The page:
Reviews | Democrats try again to prevent a stolen election in 2024


As voters approach an election that could elevate political saboteurs to crucial positions in several battleground states, Democrats are working to stave off a catastrophe in 2024. To that end, this week the House will vote on a bill that reforms the Voter Count Act of 1887 – in hopes of preventing future efforts to exploit loopholes in this mysterious law, as President Donald Trump attempted in 2020.

To understand these reforms, one must become familiar with what could be called “the Mastriano scenario”.

Imagine virulent insurgent Doug Mastriano, the GOP candidate for governor of Pennsylvania, winning a victory in November. Then, in 2024, Governor Mastriano corruptly certifies presidential voters in the state for Trump or another GOP nominee, in defiance of the popular vote choosing the Democrat. If a GOP-controlled House chose to count these bogus voters, they could run, resulting in chaos or worse.

This could very well happen under the current law regulating such things – the Electoral Count Act – if it is not reformed. The revision of the LCE is essential to prevent this (among other things) from happening.

The new CEA reform bill in the House — called the Presidential Election Reform Act — is the work of Representatives Zoe Lofgren (D-Calif.) and Liz Cheney (R-Wyo.). The Democratic-controlled House will vote in a few days.

The bill would do a lot of things, like clarify that the vice president’s role in counting voters is merely ceremonial. But for our purposes here, what matters are the bill’s safeguards against the Mastriano scenario.

In that regard, the House bill attempts to improve on another CEA reform bill that a bipartisan group of senators introduced in July. This Senate bill established important standards: it specified that states must appoint electors in accordance with existing electoral rules. before election, so a state legislature cannot simply nominate voters for the loser of the popular vote. It established a new judicial review mechanism to oversee this process.

The new House bill goes further in protecting against future coup attempts. It’s deep in the weeds, but bear with us.

Under the Senate bill, if a corrupt governor certifies voters in defiance of the popular vote, an aggrieved candidate can sue him. A federal judicial panel would step in and designate the legitimate voters, subject to review by the Supreme Court. Congress would be required to count these legitimate voters.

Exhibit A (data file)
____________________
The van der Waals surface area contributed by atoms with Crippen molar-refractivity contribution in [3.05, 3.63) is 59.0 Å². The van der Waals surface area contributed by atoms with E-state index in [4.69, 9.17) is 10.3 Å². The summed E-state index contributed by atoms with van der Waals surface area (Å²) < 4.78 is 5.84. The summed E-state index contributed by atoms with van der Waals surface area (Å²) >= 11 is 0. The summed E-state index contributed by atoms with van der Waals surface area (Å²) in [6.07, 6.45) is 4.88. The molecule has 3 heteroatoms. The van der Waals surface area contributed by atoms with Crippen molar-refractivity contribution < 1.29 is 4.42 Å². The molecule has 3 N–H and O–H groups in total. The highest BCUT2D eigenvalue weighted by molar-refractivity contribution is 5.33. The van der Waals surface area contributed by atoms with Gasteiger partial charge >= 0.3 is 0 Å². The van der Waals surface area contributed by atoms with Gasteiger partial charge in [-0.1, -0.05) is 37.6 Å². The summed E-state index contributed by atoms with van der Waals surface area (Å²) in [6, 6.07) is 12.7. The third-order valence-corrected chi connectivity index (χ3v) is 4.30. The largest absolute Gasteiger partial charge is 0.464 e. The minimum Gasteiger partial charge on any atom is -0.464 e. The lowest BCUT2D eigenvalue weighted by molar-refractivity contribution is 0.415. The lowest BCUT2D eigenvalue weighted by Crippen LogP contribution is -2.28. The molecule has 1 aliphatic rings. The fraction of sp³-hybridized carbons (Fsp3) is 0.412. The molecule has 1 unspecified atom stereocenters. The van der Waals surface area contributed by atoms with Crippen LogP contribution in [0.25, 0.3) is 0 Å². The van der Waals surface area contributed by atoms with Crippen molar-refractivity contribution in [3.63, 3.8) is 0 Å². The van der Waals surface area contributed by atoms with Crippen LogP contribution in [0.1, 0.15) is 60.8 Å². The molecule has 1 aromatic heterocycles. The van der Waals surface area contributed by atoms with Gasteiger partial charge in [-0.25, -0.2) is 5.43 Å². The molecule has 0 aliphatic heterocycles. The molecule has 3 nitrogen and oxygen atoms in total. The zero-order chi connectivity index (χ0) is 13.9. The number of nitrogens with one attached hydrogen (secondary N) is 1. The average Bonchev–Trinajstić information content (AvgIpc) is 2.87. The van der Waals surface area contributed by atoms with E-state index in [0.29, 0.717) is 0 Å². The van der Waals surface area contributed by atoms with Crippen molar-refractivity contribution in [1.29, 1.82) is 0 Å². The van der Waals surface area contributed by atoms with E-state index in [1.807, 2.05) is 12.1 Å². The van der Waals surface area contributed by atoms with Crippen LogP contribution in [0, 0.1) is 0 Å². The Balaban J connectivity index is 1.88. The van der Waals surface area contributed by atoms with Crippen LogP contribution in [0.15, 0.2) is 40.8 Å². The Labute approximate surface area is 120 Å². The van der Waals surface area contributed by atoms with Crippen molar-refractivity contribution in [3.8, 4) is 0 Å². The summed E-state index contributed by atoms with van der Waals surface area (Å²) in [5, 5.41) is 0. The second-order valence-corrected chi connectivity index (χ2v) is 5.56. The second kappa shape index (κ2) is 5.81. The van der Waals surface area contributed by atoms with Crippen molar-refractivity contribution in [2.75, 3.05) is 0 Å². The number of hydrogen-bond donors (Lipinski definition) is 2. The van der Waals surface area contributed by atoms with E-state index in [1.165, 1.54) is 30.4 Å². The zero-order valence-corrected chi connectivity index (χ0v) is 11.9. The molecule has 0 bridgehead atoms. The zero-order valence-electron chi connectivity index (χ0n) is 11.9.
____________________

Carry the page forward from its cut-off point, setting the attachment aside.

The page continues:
But here a problem may arise. If the corrupt governor simply ignores the new law and disregards what the court has said — and certifies bogus voters in defiance of that court ruling — then a GOP-controlled House of Representatives could also ignore the new law. and count these fake voters.

The House bill adds an additional safeguard: If a corrupt governor defies this review by a judicial committee and refuses to certify voters the committee has deemed legitimate, the House measure empowers that committee to nominate another government official to certify these legitimate voters.

Congress would then be required to count those voters. This would completely remove the weapon from the hands of the corrupt governor.

“If a rogue governor refuses to do his constitutional duty, this bill empowers the court to order another official to do it for him,” ECA expert jurist Matthew Seligman told us. Seligman noted that this additional safeguard improves the Senate bill by “strengthening” it against a governor who has gone truly “rogue.”

This “rogue” scenario could occur if Republicans win governorships in swing states other than Pennsylvania. For example, in Arizona, GOP candidate Kari Lake has made challenging the 2020 election central to her campaign. In Michigan, candidate Tudor Dixon spread Trump’s lies in 2020.

If an election comes down to one or more states with rogue governors, it would be surprising if they doesn’t attempt to carry out this coup plan. And given that more than half the members of the upcoming House GOP caucus are expected to be outright deniers of the legitimacy of Trump’s 2020 loss, it would be surprising if a House GOP didn’t play along.

We shouldn’t have to rely so much on the goodwill of state officials to ensure that whoever wins the presidency takes office. But Trump exposed the huge flaws in our system, and the conscious intent of his supporters and the Republican Party as a whole to exploit them.

Once the House passes the CEA reform, the next step will be to merge it with the Senate version. It is absolutely essential to do this before the Republicans take control of the House and make it impossible to prevent the next coup.


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